Review by Julie C.
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This is the sixth book in the Camulod Chronicles. The story takes us back to Camulod where war is brewing on two fronts. Ambrose takes one force (and Arthur) in one direction, while Merlyn takes another force in the opposite direction. Ambrose learns that things are still well with Vortigern and the following Autumn, Merlyn goes to accompany Bishop Germanus to Verulamium as in one of the previous books, for the Pelagian heresy had been completely rooted out. Things go awry and Merlyn returns home in a hurry and on the journey loses his wife and many of his men. He blames Peter Ironhair for all this and undergoes his metamorphosis, into that sorcerer we know him best as. This is out of revenge, which he does not attain in full, for Ironhair is killed by another’s hand. He is also gravely injured on this quest, and the leprosy he feared seems to be real, although his old friend Lucanus had assured him this was not so.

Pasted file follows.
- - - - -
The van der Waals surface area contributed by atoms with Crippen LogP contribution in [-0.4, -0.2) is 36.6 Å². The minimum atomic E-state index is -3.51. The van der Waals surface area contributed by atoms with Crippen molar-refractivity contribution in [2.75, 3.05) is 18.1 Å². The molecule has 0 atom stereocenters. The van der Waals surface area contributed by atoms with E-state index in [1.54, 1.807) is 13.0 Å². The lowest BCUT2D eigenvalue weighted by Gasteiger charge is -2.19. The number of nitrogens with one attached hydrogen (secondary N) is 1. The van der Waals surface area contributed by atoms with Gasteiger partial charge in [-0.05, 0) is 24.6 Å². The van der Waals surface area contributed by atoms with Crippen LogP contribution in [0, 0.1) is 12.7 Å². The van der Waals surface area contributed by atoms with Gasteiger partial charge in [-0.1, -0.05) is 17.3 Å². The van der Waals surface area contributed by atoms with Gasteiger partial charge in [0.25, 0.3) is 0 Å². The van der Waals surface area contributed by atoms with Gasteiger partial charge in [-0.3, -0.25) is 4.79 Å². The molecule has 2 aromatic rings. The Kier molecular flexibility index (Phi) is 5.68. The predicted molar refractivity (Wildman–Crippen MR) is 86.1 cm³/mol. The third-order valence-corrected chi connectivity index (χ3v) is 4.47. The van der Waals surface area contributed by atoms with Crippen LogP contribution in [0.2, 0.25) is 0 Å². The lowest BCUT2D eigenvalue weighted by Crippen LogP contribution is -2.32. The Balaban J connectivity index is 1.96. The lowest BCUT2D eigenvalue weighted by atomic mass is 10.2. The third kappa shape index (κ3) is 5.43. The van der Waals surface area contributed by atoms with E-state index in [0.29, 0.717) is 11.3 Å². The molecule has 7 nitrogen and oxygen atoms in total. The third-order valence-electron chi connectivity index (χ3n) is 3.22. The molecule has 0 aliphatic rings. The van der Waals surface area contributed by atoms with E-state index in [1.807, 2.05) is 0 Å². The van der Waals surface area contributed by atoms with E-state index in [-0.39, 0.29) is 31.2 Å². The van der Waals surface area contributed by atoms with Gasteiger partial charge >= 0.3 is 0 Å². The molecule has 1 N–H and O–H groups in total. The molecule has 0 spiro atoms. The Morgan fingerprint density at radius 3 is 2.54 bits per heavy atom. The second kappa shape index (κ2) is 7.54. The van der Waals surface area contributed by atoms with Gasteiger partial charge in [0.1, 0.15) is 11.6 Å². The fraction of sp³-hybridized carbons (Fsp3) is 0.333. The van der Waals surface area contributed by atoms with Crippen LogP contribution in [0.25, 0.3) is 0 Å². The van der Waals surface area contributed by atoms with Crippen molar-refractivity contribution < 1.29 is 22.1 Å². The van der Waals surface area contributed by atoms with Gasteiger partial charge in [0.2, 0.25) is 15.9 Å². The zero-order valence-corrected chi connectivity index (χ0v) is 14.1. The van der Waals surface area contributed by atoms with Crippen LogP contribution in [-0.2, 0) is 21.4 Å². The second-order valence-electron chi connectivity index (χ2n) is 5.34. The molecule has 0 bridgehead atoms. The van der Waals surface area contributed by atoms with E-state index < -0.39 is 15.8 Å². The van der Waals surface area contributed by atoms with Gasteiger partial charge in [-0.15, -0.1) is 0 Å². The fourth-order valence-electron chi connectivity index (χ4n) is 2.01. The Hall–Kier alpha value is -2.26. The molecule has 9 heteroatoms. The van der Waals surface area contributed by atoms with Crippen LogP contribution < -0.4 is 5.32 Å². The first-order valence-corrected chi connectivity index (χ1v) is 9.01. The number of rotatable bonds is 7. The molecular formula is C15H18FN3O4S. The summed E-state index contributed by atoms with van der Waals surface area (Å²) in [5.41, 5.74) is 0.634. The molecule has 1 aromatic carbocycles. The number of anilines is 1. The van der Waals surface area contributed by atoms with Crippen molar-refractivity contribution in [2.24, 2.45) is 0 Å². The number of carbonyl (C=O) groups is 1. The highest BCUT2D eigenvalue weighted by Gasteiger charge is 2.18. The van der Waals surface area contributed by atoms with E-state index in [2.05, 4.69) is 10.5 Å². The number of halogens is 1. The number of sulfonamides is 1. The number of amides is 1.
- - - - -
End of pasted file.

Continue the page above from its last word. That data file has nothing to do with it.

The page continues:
I have complained before about how in the previous books so much seems to go so well for the people of Camulod and Merlyn in particular, with a few large exceptions. It seems Whyte was saving all his bad mojo for this book, where Merlyn loses not only his wife, but his brother, and for a time, his sanity. He goes down a dark path and even by the end of the book, he does not truly come back into the light. Perhaps he never will.